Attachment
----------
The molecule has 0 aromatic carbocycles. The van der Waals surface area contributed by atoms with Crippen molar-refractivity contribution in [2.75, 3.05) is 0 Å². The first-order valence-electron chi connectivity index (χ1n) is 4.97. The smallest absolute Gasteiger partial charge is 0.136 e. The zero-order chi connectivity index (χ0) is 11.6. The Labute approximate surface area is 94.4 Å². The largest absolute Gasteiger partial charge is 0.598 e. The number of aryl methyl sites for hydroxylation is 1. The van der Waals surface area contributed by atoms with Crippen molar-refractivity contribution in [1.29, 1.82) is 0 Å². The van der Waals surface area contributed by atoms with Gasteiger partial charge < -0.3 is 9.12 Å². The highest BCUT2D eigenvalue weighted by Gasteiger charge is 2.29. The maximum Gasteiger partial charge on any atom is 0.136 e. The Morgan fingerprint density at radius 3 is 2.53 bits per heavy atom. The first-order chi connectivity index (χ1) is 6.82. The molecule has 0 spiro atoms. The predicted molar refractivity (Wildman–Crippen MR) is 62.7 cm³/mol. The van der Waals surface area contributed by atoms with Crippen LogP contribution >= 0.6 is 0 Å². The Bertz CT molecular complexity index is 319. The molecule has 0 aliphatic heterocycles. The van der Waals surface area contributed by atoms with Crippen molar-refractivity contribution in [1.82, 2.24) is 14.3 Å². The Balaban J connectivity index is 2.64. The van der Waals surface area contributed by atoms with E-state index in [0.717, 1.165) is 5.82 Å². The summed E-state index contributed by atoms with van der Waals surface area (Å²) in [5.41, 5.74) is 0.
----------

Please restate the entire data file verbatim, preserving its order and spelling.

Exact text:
The molecule has 0 aromatic carbocycles. The van der Waals surface area contributed by atoms with Crippen molar-refractivity contribution in [2.75, 3.05) is 0 Å². The first-order valence-electron chi connectivity index (χ1n) is 4.97. The smallest absolute Gasteiger partial charge is 0.136 e. The zero-order chi connectivity index (χ0) is 11.6. The Labute approximate surface area is 94.4 Å². The largest absolute Gasteiger partial charge is 0.598 e. The number of aryl methyl sites for hydroxylation is 1. The van der Waals surface area contributed by atoms with Crippen molar-refractivity contribution in [1.29, 1.82) is 0 Å². The van der Waals surface area contributed by atoms with Gasteiger partial charge < -0.3 is 9.12 Å². The highest BCUT2D eigenvalue weighted by Gasteiger charge is 2.29. The maximum Gasteiger partial charge on any atom is 0.136 e. The Morgan fingerprint density at radius 3 is 2.53 bits per heavy atom. The first-order chi connectivity index (χ1) is 6.82. The molecule has 0 spiro atoms. The predicted molar refractivity (Wildman–Crippen MR) is 62.7 cm³/mol. The van der Waals surface area contributed by atoms with Crippen LogP contribution >= 0.6 is 0 Å². The Bertz CT molecular complexity index is 319. The molecule has 0 aliphatic heterocycles. The van der Waals surface area contributed by atoms with Crippen molar-refractivity contribution in [1.82, 2.24) is 14.3 Å². The Balaban J connectivity index is 2.64. The van der Waals surface area contributed by atoms with E-state index in [0.717, 1.165) is 5.82 Å². The summed E-state index contributed by atoms with van der Waals surface area (Å²) in [5.41, 5.74) is 0.